In red letters about 4 inches high, it stated on one side "Put this side to the inside". About half the sheets were turned the wrong way.

    I took a picture of this but have misplaced it somewhere. I couldn't believe it.

    glenn

  8. #8
    Jim Tredeau Guest

    Default Re: Tyvek or 15 lb felt behind brick veneer

    I think the bottom line here is to just stay away from perforated House Wraps, there are a lot of people still using them. In my area some builders don't use anything behind brick veneers or vinyl siding, I think that's just nuts.
    Check out the links below.

    http://www.umass.edu/bmatwt/weather_barriers.html

    http://www.umass.edu/bmatwt/housewraps.html


    Bay Shore Building & Design, Inc.

  9. #9
    Dick Seibert Guest

    Default Re: Tyvek or 15 lb felt behind brick veneer

    Glenn:

    If one were to install felt over Tyvek, cost aside, would one have the best of both worlds, an air barrier and a water barrier?

    Can you explain to me why Du Pont somehow got the codes to accept Tyvek, when it has never passed ASTM D 779, commonly called the "boat test," which is recognized as the industry standard? As an alternative, DuPont put Tyvek through AATCC 127, the "hydro-head" test that they somehow got the codes to accept. Have any of the cases you have been involved in brought this out in the evidence? What in the World can Du Pont even say? My understanding is that the perforated housewraps are much worse, they leak like a sieve, which is what they are. What does Du Pont say about the fact that Tyvek traps water? And what word can we use if you won't let us use "breathe", I feel like I am typing with one arm tied behind my back.

  10. #10
    Glenn Davis Guest

    Default Re: Tyvek or 15 lb felt behind brick veneer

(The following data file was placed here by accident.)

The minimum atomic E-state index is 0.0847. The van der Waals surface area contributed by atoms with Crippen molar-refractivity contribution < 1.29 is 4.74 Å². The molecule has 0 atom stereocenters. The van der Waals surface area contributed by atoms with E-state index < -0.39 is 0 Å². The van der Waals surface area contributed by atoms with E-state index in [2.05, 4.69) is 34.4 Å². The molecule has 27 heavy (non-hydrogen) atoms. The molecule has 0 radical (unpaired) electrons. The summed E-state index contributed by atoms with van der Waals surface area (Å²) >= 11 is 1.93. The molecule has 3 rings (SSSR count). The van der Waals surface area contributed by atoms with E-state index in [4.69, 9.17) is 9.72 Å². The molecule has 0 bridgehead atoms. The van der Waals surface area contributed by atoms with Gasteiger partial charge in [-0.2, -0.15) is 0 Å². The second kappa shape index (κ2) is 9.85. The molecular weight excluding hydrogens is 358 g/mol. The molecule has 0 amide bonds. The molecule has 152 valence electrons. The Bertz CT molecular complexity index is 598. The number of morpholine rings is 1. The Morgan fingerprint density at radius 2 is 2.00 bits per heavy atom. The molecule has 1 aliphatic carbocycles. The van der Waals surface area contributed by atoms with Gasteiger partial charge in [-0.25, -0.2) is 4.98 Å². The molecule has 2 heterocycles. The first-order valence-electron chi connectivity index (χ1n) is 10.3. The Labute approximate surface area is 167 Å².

Of course, you can use the word "breathe". It just makes my skin crawl.

    I don't know why except that I had heard it so much and then on one particular case, where my client was getting slam dunked by the system this red neck, tobacco chewing, country hick, jerk ball of a contractor, known to be a crook, testifies "It wood man. It godda bweethe" . You sit there 10 feet away wanting like hell to slap the @#$% out of him for being stupid yet having so much power just because he owns a large construction company, knowing it got large because he hoodood so many people and got away with it (so far). He's still around but I think somebody finally got him.

    I think the correct terminology is "vapor permeable", and related but different terms like "water resistant", "waterproof".

    Dupont Tyvek housewrap is one of the most misused products and the word has finally gotten out around here, at least. They have a large distributor in Raleigh that has a full time "moisture management specialist" promoting Tyvek, who practically lives here (2 hours away), sponsors and moderates a radio talk show, where the local lumber yards call in and tell folks how great it is.

    I honestly can't think of anything its good for except mailing envelopes. It makes good mailing envelopes.

    Dick, I have never heard the info you profferred regarding the testing. Where did you get that? It sounds believable but I need to verify before I add that to the lists.

    Also, I can't help but wonder about these testing labs. If Arthur Anderson will do the things they have done, don't you think a testing lab would gee-haw for a company the size of DuPont? I have a hard time believing anything anymore until I can verify it. After you hear so many lies and deceptive truths, you get a little skeptical.